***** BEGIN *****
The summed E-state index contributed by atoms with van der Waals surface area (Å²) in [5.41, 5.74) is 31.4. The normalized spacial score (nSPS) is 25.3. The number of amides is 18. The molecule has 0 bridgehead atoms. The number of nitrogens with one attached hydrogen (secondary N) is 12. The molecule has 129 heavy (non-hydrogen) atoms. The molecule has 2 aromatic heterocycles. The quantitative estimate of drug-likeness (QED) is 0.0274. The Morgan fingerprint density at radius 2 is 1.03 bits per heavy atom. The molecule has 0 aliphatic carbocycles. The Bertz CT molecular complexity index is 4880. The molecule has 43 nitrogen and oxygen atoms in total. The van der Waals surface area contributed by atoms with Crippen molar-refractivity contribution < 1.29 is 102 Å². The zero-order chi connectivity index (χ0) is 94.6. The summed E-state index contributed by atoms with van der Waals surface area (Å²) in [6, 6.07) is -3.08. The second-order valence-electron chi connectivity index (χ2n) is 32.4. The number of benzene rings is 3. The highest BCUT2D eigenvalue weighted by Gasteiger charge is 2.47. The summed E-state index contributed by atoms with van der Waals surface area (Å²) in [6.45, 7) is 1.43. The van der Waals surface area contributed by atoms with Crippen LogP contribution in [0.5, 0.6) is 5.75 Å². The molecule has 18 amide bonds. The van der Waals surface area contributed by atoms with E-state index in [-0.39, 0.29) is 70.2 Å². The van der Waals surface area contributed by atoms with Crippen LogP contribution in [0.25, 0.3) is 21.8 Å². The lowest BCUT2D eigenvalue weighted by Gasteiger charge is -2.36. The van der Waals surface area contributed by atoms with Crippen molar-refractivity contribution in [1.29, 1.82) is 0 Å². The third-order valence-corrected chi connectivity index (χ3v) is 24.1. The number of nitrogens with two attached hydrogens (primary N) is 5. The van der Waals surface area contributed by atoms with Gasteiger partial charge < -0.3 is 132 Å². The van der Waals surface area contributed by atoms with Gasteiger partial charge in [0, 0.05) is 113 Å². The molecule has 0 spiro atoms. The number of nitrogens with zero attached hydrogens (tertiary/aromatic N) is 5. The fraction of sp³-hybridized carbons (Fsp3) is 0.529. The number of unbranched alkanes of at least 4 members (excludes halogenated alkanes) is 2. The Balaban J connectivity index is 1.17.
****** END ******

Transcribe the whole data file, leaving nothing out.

The summed E-state index contributed by atoms with van der Waals surface area (Å²) in [5.41, 5.74) is 31.4. The normalized spacial score (nSPS) is 25.3. The number of amides is 18. The molecule has 0 bridgehead atoms. The number of nitrogens with one attached hydrogen (secondary N) is 12. The molecule has 129 heavy (non-hydrogen) atoms. The molecule has 2 aromatic heterocycles. The quantitative estimate of drug-likeness (QED) is 0.0274. The Morgan fingerprint density at radius 2 is 1.03 bits per heavy atom. The molecule has 0 aliphatic carbocycles. The Bertz CT molecular complexity index is 4880. The molecule has 43 nitrogen and oxygen atoms in total. The van der Waals surface area contributed by atoms with Crippen molar-refractivity contribution < 1.29 is 102 Å². The zero-order chi connectivity index (χ0) is 94.6. The summed E-state index contributed by atoms with van der Waals surface area (Å²) in [6, 6.07) is -3.08. The second-order valence-electron chi connectivity index (χ2n) is 32.4. The number of benzene rings is 3. The highest BCUT2D eigenvalue weighted by Gasteiger charge is 2.47. The summed E-state index contributed by atoms with van der Waals surface area (Å²) in [6.45, 7) is 1.43. The van der Waals surface area contributed by atoms with Crippen LogP contribution in [0.5, 0.6) is 5.75 Å². The molecule has 18 amide bonds. The van der Waals surface area contributed by atoms with E-state index in [-0.39, 0.29) is 70.2 Å². The van der Waals surface area contributed by atoms with Crippen LogP contribution in [0.25, 0.3) is 21.8 Å². The lowest BCUT2D eigenvalue weighted by Gasteiger charge is -2.36. The van der Waals surface area contributed by atoms with Crippen molar-refractivity contribution in [1.29, 1.82) is 0 Å². The third-order valence-corrected chi connectivity index (χ3v) is 24.1. The number of nitrogens with two attached hydrogens (primary N) is 5. The van der Waals surface area contributed by atoms with Gasteiger partial charge < -0.3 is 132 Å². The van der Waals surface area contributed by atoms with Gasteiger partial charge in [0, 0.05) is 113 Å². The molecule has 0 spiro atoms. The number of nitrogens with zero attached hydrogens (tertiary/aromatic N) is 5. The fraction of sp³-hybridized carbons (Fsp3) is 0.529. The number of unbranched alkanes of at least 4 members (excludes halogenated alkanes) is 2. The Balaban J connectivity index is 1.17.